inflation. supply chain. Labor shortage. These three things are probably the easiest way to sum up 2022 for small businesses. The National Federation of Independent Business’ (NFIB) optimism index remains below its 49-year average, suggesting business owners aren’t feeling too hopeful about the future. Much of this unease is no doubt attributable to discord in Washington, with Congress and the White House permanently at loggerheads. There is plenty of federal funding available to help local economies recover, but small businesses continue to face obstacles. The NFIB’s December employment report shows that workforce quality is the top operating issue facing small employers. While the same report showed job vacancies down a few percentage points, 44% of small business owners said they had job openings they couldn’t fill, well above the historical average of 23%.
In Annapolis, with the swearing-in of a new Governor, Comptroller, Attorney General and General Assembly, a lot will change. No doubt the new policymakers will have their own ideas about how to solve the problems facing Marylanders. They will transition from campaigning to policymaking, and the NFIB will serve as a resource to understand what small businesses need from their representation. Of course, there will be differences of opinion on policy, but the focus must be on improving the business climate in Maryland. Progress has been made over the years, but a fragile recovery and fears of a looming recession should deter policymakers from doing anything to make it harder for small business owners to attract, hire and retain job applicants. Small businesses are the backbone of our state’s economy, and anything passed by the Assembly should reflect that.
The coming year will feature a variety of issues that are important to small businesses. Some of these will have an immediate impact on their bottom line, while others will set the stage for their future success or failure. Here’s what the NFIB will be watching closely during the 90-day legislative session that begins Jan. 11.
Less than four years ago, the General Assembly passed a statewide minimum wage of $15 over the objections of small businesses. Our members work hard to demonstrate the compounding impact this move will have on their ability to run a business. Ultimately, the legislature moved forward with this ill-advised proposal. While we generally oppose the bill, lawmakers acknowledged some of the concerns of the business community by adding amendments. That said, businesses with 14 or fewer employees are allowed more time to raise to $15.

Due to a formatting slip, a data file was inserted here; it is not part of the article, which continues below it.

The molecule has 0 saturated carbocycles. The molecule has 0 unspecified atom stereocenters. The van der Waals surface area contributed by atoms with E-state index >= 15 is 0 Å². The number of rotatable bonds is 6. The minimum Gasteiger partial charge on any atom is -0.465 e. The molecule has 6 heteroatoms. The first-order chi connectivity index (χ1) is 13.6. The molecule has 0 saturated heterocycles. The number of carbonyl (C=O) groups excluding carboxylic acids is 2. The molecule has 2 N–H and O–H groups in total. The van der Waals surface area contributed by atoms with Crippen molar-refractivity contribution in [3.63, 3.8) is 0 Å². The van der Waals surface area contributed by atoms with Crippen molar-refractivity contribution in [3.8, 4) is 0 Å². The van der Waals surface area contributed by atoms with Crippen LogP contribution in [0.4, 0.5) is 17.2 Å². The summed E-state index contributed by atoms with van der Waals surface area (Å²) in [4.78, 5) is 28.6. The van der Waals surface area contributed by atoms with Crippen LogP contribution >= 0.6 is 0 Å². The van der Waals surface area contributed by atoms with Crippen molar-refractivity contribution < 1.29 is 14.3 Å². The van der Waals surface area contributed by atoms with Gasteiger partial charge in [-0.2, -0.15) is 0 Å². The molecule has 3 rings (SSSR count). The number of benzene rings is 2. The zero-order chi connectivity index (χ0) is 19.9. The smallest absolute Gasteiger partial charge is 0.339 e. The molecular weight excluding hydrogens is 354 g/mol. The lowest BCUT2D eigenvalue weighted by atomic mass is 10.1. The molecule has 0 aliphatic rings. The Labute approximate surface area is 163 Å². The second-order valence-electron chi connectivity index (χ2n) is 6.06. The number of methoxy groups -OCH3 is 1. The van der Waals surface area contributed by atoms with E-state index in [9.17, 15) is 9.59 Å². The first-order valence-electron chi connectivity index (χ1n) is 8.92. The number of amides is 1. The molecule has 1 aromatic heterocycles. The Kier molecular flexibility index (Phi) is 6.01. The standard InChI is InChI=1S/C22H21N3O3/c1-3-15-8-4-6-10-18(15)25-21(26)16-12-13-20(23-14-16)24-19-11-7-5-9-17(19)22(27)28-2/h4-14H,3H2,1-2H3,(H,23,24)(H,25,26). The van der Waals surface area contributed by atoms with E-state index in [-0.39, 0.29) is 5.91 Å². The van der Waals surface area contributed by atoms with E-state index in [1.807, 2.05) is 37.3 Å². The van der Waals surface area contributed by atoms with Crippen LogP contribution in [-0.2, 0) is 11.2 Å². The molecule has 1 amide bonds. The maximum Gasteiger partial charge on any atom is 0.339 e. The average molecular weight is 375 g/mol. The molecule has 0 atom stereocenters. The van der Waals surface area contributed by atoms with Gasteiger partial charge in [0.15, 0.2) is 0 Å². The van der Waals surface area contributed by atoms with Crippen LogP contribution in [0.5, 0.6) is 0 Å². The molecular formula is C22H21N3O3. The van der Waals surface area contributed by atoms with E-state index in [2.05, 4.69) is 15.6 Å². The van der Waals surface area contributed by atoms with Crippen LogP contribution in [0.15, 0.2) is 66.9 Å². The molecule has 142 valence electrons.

But now, policymakers, including governor-elects, say they intend to accelerate the pace of gradual implementation. On top of that, there may be an effort to tie the state’s minimum wage to inflation. The state’s inflation-linked gasoline tax rose 18 percent last summer. Small businesses cannot afford to grow year after year.
Taken together, these proposals would have a hugely disruptive impact on small businesses in Maryland.
In fact, small businesses have voluntarily raised salaries to attract and retain talent. The NFIB’s November jobs report showed a net 40% of homeowners increased pay. Arbitrarily raising the minimum wage in this state, faster than our members plan, and at a time when many are already doing so, will only hurt our smallest businesses. Especially in industries like retail and hospitality that are still struggling to reach pre-pandemic staffing levels.
If House Bill 698 — which would also accelerate the $15 minimum wage — goes into effect starting in 2022, labor costs for small business owners with 15 employees would rise by more than $50,000 in the last six months of the year. That’s simply not sustainable.
The state’s Unemployment Insurance Trust Fund (UITF) is under unprecedented pressure during the pandemic. The record number of claims in 2020-2021 has led to a surge in unemployment insurance taxes for employers, with some adding 400-600% to their tax bills in the first quarter of last year. The UI tax scale jumps from A (lowest) to F (highest) in 2021. Thankfully, the NFIB, with the help of legislative leaders and the Hogan government, has passed legislation to reduce employer tax rates to Schedule C in 2022 and 2023.
However, this relief may be short-lived, as some policymakers may seek to increase the weekly benefit amount claimants can receive. There was also talk of indexing benefit amounts to inflation. It would not be wise to increase the amount after the economic crisis has depleted the UITF at an unprecedented rate. Linking future benefits to inflation will only make it harder for employers to keep taxes low. Remember, only employers contribute to the UITF in Maryland. Other states, such as New Jersey and Pennsylvania, include worker contributions in their funds. Increasing spending while asking small businesses to foot the bill will be a very difficult task.
Maryland has a “historic” general fund surplus. During this session, the NFIB will work with any legislator willing to improve the business climate in Maryland by helping our small businesses and communities by investing surplus responsibly and wisely, rather than increasing the cost of doing business in Maryland.
Mike O’Halloran is the Maryland director of the National Federation of Independent Business.